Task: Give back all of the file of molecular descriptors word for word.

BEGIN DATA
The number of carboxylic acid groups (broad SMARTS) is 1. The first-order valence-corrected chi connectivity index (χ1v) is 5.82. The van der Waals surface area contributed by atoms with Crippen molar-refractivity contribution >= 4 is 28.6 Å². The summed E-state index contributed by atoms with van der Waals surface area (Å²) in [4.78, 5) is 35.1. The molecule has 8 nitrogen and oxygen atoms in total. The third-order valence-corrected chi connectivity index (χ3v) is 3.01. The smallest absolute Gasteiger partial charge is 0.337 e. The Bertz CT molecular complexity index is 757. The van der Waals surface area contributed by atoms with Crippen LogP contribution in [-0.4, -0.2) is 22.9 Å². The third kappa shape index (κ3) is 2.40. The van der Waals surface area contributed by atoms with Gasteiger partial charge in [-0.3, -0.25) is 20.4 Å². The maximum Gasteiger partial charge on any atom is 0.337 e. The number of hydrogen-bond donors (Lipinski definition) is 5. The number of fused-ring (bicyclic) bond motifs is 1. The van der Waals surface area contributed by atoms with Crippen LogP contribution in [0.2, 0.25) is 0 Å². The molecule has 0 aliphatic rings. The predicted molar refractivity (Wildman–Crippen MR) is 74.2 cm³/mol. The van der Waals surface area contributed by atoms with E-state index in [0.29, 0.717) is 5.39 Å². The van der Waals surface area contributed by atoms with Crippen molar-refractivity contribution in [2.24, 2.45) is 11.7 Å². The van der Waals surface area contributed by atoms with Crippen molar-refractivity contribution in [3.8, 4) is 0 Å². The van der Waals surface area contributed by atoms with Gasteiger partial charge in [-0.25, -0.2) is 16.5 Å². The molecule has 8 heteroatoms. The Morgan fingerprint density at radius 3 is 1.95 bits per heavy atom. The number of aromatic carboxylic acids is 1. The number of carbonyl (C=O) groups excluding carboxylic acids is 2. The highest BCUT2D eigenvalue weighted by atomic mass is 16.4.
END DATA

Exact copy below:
The number of carboxylic acid groups (broad SMARTS) is 1. The first-order valence-corrected chi connectivity index (χ1v) is 5.82. The van der Waals surface area contributed by atoms with Crippen molar-refractivity contribution >= 4 is 28.6 Å². The summed E-state index contributed by atoms with van der Waals surface area (Å²) in [4.78, 5) is 35.1. The molecule has 8 nitrogen and oxygen atoms in total. The third-order valence-corrected chi connectivity index (χ3v) is 3.01. The smallest absolute Gasteiger partial charge is 0.337 e. The Bertz CT molecular complexity index is 757. The van der Waals surface area contributed by atoms with Crippen LogP contribution in [-0.4, -0.2) is 22.9 Å². The third kappa shape index (κ3) is 2.40. The van der Waals surface area contributed by atoms with Gasteiger partial charge in [-0.3, -0.25) is 20.4 Å². The maximum Gasteiger partial charge on any atom is 0.337 e. The number of hydrogen-bond donors (Lipinski definition) is 5. The number of fused-ring (bicyclic) bond motifs is 1. The van der Waals surface area contributed by atoms with Crippen LogP contribution in [0.2, 0.25) is 0 Å². The molecule has 0 aliphatic rings. The predicted molar refractivity (Wildman–Crippen MR) is 74.2 cm³/mol. The van der Waals surface area contributed by atoms with E-state index in [0.29, 0.717) is 5.39 Å². The van der Waals surface area contributed by atoms with Crippen molar-refractivity contribution in [2.24, 2.45) is 11.7 Å². The van der Waals surface area contributed by atoms with Crippen molar-refractivity contribution in [3.8, 4) is 0 Å². The van der Waals surface area contributed by atoms with Gasteiger partial charge in [-0.25, -0.2) is 16.5 Å². The molecule has 8 heteroatoms. The Morgan fingerprint density at radius 3 is 1.95 bits per heavy atom. The number of aromatic carboxylic acids is 1. The number of carbonyl (C=O) groups excluding carboxylic acids is 2. The highest BCUT2D eigenvalue weighted by atomic mass is 16.4.